Skip to Content

My copy editor, Paul Angiolillo, forwarded me this book review from the New Yorker, which has Malcolm Gladwell dissecting Everything Bad Is Good for You by Steven Johnson.

The basic premise of the book is nothing new to the digerati: living in a world of integrated media and popular culture has made us smarter because we have to manage a dizzying array of information being thrust at us from every direction.

Even Gladwell’s long synopsis about video games, which Johnson correctly argues are one of the primary stimulators in our information development, is likely to strike the digerati as basic. Of course, that’s probably more an issue with the small amount of space Gladwell had to discuss this than his inherent understanding. I’ve had the occasion to hear him speak (and Blink, which covered how we think in a very different way, was quite brilliant), and imagine him enjoying this premise quite thoroughly.

Now, at the ripe old age of 33, I’d like to think I’m past the days when I get annoyed with people – particularly those who didn’t grow up with digital culture as their nanny – who miss out on the power of “integrated screens” – the era where all information is available to you at your fingertips, no matter where you are.

(Just for the record, I only like to believe I am past that, I am still quite annoyed by this most of the time.)

In fact, there have been numerous studies about the positive effects of video culture in the classroom, including those being conducted by MIT’s own Henry Jenkins. Definitely check out his website on Children’s Culture.

Then, there is a laundry list of books out there on this subject:
Killing Monsters, by Gerald Jones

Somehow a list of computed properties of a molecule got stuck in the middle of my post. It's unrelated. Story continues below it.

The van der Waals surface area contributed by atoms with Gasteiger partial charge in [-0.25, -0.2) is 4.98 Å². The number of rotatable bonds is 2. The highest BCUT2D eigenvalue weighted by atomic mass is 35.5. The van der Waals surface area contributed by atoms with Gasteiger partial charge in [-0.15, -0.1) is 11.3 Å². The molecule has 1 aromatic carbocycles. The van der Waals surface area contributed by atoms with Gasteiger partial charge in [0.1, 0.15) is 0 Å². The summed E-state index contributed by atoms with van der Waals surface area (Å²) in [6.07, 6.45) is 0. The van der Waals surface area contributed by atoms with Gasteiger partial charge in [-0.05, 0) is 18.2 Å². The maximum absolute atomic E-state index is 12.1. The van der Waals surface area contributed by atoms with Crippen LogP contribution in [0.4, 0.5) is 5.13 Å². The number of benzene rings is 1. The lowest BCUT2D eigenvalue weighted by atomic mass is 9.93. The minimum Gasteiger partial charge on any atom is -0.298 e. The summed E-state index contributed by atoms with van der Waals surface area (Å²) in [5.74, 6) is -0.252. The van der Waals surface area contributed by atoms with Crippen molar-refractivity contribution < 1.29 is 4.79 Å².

What Video Games Have to Teach Us About Learning and Literacy, by James Paul Gee
From Barbie to Mortal Kombat, by Henry Jenkins

And, while John Borland and I were finishing up our book, I did a fair amount of writing on the subject of video games and education, including a piece for Wired: “Educators Turn to Games for Help”.

Keep Reading

Most Popular

conceptual illustration of a heart with an arrow going in on one side and a cursor coming out on the other
conceptual illustration of a heart with an arrow going in on one side and a cursor coming out on the other

Forget dating apps: Here’s how the net’s newest matchmakers help you find love

Fed up with apps, people looking for romance are finding inspiration on Twitter, TikTok—and even email newsletters.

computation concept
computation concept

How AI is reinventing what computers are

Three key ways artificial intelligence is changing what it means to compute.

still from Embodied Intelligence video
still from Embodied Intelligence video

These weird virtual creatures evolve their bodies to solve problems

They show how intelligence and body plans are closely linked—and could unlock AI for robots.

We reviewed three at-home covid tests. The results were mixed.

Over-the-counter coronavirus tests are finally available in the US. Some are more accurate and easier to use than others.

Stay connected

Illustration by Rose WongIllustration by Rose Wong

Get the latest updates from
MIT Technology Review

Discover special offers, top stories, upcoming events, and more.

Thank you for submitting your email!

Explore more newsletters

It looks like something went wrong.

We’re having trouble saving your preferences. Try refreshing this page and updating them one more time. If you continue to get this message, reach out to us at customer-service@technologyreview.com with a list of newsletters you’d like to receive.